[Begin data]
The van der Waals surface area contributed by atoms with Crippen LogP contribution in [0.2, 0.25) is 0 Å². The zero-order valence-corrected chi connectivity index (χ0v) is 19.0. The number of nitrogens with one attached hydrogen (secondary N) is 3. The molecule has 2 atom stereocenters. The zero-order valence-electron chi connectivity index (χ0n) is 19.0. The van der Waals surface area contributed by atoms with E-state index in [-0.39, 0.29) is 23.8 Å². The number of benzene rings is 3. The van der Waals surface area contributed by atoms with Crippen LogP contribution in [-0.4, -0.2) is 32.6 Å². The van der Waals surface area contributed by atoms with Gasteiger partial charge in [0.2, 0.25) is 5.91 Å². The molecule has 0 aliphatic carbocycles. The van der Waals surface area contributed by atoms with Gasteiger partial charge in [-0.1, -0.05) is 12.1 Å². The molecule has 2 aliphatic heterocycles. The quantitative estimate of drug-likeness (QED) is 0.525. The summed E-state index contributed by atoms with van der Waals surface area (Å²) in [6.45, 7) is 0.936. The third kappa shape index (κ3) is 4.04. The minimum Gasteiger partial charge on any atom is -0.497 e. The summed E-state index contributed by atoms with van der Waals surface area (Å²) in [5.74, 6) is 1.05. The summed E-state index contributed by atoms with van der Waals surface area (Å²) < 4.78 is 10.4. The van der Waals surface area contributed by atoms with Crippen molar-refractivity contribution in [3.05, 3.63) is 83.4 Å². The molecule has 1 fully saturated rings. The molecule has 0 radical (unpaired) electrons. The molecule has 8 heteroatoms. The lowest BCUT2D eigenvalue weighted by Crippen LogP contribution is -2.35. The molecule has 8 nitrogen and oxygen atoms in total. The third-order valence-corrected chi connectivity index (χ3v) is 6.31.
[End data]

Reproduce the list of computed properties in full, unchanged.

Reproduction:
The van der Waals surface area contributed by atoms with Crippen LogP contribution in [0.2, 0.25) is 0 Å². The zero-order valence-corrected chi connectivity index (χ0v) is 19.0. The number of nitrogens with one attached hydrogen (secondary N) is 3. The molecule has 2 atom stereocenters. The zero-order valence-electron chi connectivity index (χ0n) is 19.0. The van der Waals surface area contributed by atoms with E-state index in [-0.39, 0.29) is 23.8 Å². The number of benzene rings is 3. The van der Waals surface area contributed by atoms with Crippen LogP contribution in [-0.4, -0.2) is 32.6 Å². The van der Waals surface area contributed by atoms with Gasteiger partial charge in [0.2, 0.25) is 5.91 Å². The molecule has 0 aliphatic carbocycles. The van der Waals surface area contributed by atoms with Gasteiger partial charge in [-0.1, -0.05) is 12.1 Å². The molecule has 2 aliphatic heterocycles. The quantitative estimate of drug-likeness (QED) is 0.525. The summed E-state index contributed by atoms with van der Waals surface area (Å²) in [6.45, 7) is 0.936. The third kappa shape index (κ3) is 4.04. The minimum Gasteiger partial charge on any atom is -0.497 e. The summed E-state index contributed by atoms with van der Waals surface area (Å²) in [5.74, 6) is 1.05. The summed E-state index contributed by atoms with van der Waals surface area (Å²) < 4.78 is 10.4. The van der Waals surface area contributed by atoms with Crippen molar-refractivity contribution in [3.05, 3.63) is 83.4 Å². The molecule has 1 fully saturated rings. The molecule has 0 radical (unpaired) electrons. The molecule has 8 heteroatoms. The lowest BCUT2D eigenvalue weighted by Crippen LogP contribution is -2.35. The molecule has 8 nitrogen and oxygen atoms in total. The third-order valence-corrected chi connectivity index (χ3v) is 6.31.